Tim Kreiner and Jasper Bernes
1. The Poem
The bad romance of poem and revolution unfolds, largely, as a problem with time, a problem with timing, a surplus or shortage of time. Because the poem is, in the last instance, a disorder of time, a refusal of all the patterning markers of first and last, if and then, the poem arrives at the revolution either way too late or far too early or maybe both. The poem is either “the first repercussion of an act yet to come” or “the last shock wave whose significance escapes everyone”; either the promesse d’bonheur that will pay dividends only to the revolution’s dead, or the crucial registration of history’s truth long after all those who could have benefited from it have been imprisoned or maimed or otherwise crushed. In this sense the poem vouchsafes the truth of insurrection, itself arriving too early or too late, forced to preside over its own funeral or commanding its doomed partisans to surge forward, hopelessly, into the guns. The poem in the longue durée is therefore a doubly sad object, late for that which is itself late, or early for that which is too early.
2. The Poet
The poet is something else, alas. Every poet who remains a poet within the moment of revolt is either manager or mortician. If we say that after the revolution there will be poetry but no poems, what we mean is that every poet is a counter-revolution in miniature. To enter the commune as a poet is to remain within the individuating misprisions of language, the un-common, re-animating the carcass of authorship in accord with the status quo, a regime for which identity is to the individual what copyright law is to The State: a negation of collective activity in the name of ownership. Thus it makes as little sense to be a poet in the commune as to be a thief in communism. Proletarian shopping, like the poet, belongs to an order of things wherein need shapes women and men among the goods and affects of the marketplace. Where markets no longer reign, there is just as little need to slink through the night stealing bread from your neighbors as to insist on identities — and activities — that hinder the abolition of need as the sole artist of social forms. If poets have a part to play in smashing the state of atomistic welfare and sinecured laureates, it is not as scribes of the new, but among crowds committed to the armature of omnia sunt communia.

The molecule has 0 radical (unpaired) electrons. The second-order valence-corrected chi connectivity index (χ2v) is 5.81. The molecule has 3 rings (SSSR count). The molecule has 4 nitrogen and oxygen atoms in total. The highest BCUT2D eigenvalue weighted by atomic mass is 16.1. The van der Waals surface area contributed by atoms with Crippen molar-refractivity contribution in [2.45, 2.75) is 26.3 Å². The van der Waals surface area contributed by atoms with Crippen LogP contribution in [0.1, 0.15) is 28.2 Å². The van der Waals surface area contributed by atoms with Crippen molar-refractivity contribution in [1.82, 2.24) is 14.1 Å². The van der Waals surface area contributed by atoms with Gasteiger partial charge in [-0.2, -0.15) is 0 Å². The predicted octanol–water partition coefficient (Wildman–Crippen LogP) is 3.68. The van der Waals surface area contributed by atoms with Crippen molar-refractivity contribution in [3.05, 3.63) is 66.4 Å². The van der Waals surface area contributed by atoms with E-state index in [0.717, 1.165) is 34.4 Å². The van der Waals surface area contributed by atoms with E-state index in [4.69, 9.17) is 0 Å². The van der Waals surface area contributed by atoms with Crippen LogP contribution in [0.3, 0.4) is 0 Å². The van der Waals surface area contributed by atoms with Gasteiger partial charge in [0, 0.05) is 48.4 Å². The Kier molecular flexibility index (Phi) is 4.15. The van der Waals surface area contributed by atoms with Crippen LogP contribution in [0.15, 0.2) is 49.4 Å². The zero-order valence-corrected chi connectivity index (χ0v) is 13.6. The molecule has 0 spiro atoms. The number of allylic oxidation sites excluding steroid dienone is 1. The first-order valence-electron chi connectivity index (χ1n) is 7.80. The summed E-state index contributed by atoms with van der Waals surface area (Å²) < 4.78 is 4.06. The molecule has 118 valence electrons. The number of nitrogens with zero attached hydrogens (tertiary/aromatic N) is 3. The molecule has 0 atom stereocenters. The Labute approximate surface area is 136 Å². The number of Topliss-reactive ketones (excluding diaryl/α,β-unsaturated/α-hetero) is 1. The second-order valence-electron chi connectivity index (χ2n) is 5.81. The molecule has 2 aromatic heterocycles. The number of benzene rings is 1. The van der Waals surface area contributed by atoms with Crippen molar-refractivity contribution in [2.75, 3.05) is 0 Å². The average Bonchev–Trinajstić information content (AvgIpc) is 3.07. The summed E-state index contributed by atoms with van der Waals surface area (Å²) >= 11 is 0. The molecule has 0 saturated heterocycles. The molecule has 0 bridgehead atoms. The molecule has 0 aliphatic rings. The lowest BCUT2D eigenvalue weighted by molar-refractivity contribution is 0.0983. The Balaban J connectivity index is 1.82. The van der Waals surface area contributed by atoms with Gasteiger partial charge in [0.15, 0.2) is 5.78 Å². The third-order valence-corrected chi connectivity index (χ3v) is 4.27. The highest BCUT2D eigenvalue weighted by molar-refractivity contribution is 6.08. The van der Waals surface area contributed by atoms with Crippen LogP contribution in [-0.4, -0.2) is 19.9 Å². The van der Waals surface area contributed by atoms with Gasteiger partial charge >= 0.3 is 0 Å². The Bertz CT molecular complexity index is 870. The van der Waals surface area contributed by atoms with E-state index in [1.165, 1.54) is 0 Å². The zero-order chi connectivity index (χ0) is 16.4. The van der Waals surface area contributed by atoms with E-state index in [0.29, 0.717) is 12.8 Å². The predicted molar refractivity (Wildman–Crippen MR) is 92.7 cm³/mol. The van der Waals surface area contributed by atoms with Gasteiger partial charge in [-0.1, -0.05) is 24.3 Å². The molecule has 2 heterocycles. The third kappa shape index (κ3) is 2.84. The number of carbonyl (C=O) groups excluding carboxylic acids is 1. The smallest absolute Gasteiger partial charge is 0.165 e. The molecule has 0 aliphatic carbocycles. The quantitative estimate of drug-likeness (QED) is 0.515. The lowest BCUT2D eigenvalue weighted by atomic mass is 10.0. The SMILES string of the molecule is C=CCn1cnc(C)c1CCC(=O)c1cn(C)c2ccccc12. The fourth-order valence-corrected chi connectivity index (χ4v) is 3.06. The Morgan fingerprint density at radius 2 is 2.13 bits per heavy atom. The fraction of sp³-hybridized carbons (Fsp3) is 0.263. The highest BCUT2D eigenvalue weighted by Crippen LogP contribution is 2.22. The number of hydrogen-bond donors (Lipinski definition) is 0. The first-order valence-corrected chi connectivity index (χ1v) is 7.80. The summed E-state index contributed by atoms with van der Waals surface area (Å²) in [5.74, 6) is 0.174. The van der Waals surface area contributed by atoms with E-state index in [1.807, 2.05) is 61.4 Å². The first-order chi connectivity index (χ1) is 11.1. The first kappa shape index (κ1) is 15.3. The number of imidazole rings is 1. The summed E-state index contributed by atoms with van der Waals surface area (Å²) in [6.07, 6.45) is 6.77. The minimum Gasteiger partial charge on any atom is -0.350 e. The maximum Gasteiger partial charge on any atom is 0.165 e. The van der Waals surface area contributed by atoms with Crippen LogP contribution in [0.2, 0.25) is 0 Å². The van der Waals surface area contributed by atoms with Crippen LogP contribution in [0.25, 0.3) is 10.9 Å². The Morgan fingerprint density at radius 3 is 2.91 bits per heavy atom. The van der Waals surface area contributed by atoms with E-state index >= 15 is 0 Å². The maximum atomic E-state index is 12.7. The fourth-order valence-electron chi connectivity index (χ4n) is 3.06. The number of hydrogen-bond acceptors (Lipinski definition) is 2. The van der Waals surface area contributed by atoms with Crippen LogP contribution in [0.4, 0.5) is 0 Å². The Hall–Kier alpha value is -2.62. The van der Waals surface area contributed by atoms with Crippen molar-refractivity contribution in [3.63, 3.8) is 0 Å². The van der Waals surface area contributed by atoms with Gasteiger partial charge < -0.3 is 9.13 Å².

There have never been any real revolutions just as there has probably never been any real poetry. There have been a few genuine insurrections here and there, hyperbolized and hypostasized by the literary carrion feeders they entrain, and then there have been about ten thousand counter-revolutions. That’s what history is: a Russian doll of counter-revolution inside counter-revolution from which we can trace out, in negative, the lines and forms of prospective revolution. Insurrection is a break, a swerve inserted into the prose sentence of capitalism, a breakdown, a moment in which all the habits which hold us and the rest of the world in suspension fail. The pathways and circuits through which we are herded by money and meaning and the cops disappear, and a new city emerges, from which what results is a tremendous act of improvisation. That’s what the insurrection is: a failure of habit, a collapse of the social theatre and division of roles, to which people respond with tremendous and moving acts of invention. Everything has to be refunctioned, even breathing, even speech and especially poetry. When we talk about the poetry of revolution, we mean this spirit of invention, and not poems as such, which could only be written through the continual performance of the outmoded social role of poet.
This, finally, is the sense in which we may speak of poetry and/or revolution. In fits and starts of rupture and invention, the revolution dissolves poets into the poetry of deeds and words in defiance of habit. Thus poetry’s insurrectionary acts break with the page just as revolutionary acts break with everything that exists to force us back into routines. The port blockade, the occupation, the riot, the barricade, the strike, the demo, the street fight, the general assembly – all these iterations of failure, exhilarating missteps and momentary breakthroughs finally end not with the kettles and batons, cops and courts, but in our return to the status quo. What crushes us is rarely the violence of the moment, in spite of the shock and awe of a confrontation that is more and more brutally asymmetrical. What crushes us is the longue durée of despair, the Lethean waters in which counter-revolution grows hourly to fill up the pores of days through which we drift further and further from the experience even of our most crushing failures. Poems are, at most, a rift in this despair; hence the funereal mien of their partisans as they rush into the guns and/or back onto the page. Therefore when insurrection arrives it can have no use for poems; the process of revolution it inaugurates proceeds through the abolition of poets, and the realization of poetry.